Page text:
I'm trying to use Jackson to convert some JSON data into Java objects ,a list of objects to be precise,but I get this error:

org.codehaus.jackson.map.JsonMappingException: Can not deserialize instance of entitylayer.Detail out of START_ARRAY token

this is the code:

 ObjectMapper mapper = new ObjectMapper(); 
 List<Detail> lcd = (List<Detail>) mapper.readValue(ld, Detail.class);

ld is the list in Json format, this is the part that makes me comfused in the jackson tutorial. what does new File("user.json") represent? I assumed that was the string in json format I wanted to convert, that's why I used ld.

I hope you can help me out with it

  • 1
    From the javadoc: Note: this method should NOT be used if the result type is a container (Collection or Map. The reason is that due to type erasure, key and value types can not be introspected when using this method. – OrangeDog Dec 8 '10 at 21:40
  • @OrangeDog- what should I use, then? – eddy Dec 8 '10 at 21:42

From the tutorial you linked (other Collections work the same way):

So if you want to bind data into a Map you will need to use:

Map<String,User> result = mapper.readValue(src, new TypeReference<Map<String,User>>() { });

where TypeReference is only needed to pass generic type definition (via anynomous inner class in this case): the important part is > which defines type to bind to.

If you don't do this (and just pass Map.class), call is equivalent to binding to Map (i.e. "untyped" Map), as explained above.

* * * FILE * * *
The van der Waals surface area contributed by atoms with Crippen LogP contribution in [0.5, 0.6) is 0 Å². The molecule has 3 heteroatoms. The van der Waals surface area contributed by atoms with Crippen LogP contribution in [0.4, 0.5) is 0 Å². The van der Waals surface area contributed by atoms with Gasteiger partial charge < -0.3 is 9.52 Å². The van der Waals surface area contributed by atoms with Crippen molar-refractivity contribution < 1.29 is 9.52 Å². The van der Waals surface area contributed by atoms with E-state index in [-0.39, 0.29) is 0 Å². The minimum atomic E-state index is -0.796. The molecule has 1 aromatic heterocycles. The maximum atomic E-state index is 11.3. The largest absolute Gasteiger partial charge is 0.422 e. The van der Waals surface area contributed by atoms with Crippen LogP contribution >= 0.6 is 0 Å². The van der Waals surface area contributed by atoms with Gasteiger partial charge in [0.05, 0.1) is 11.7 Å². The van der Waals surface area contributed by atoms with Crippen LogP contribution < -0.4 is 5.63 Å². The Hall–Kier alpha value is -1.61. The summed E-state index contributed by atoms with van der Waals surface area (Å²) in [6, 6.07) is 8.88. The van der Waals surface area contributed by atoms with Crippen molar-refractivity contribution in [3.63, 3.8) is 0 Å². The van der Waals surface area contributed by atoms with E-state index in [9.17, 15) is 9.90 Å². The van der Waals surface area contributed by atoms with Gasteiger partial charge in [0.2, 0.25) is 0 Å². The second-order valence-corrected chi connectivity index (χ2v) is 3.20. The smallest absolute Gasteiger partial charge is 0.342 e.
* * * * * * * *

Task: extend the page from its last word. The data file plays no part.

If you insist on being spoon fed:

List<Detail> lcd = mapper.readValue(ld, new TypeReference<List<Detail>>() {});
  • 1
    thanks, I tried : Map<String, Detail> lcd = mapper.readValue(dt, new TypeReference<Map<String, Detail>>() { }); , but now I get this error: "org.codehaus.jackson.map.JsonMappingException: Can not deserialize instance of java.util.LinkedHashMap out of START_ARRAY token" – eddy Dec 8 '10 at 21:58
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    Wow, OrangeDog, so sorry we can't read your mind. – Anonymoose May 7 '12 at 12:19
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    ...or the tutorial that was given in the question. – OrangeDog Nov 12 '12 at 9:51

As an alternative strategy, dealing with arrays is slightly more convenient, because you can easily specify type. So alternatively you could also do this:

Detail[] details = mapper.readValue(ld, Detail[].class);

Arrays are often underused, at least when dealing with Jackson. As long as you don't have to modify results too much they are very convenient to use, since types are nicely contained without needing to use generics (and as result, type-safety is strong; it's not just compiler fluff).


Alternatively parse the JSON yourself and create whatever POJOs you wish to create. I did that to transform JSON to JAXB.

Refer to the "Streaming API Example" section at http://wiki.fasterxml.com/JacksonInFiveMinutes

Its easier than you would expect it to be.


Whenever you get this error, first check if the JSON string you are trying to convert to is a proper JSON string. If you try to create your own JSON string for local testing your code then you end up in getting this error.

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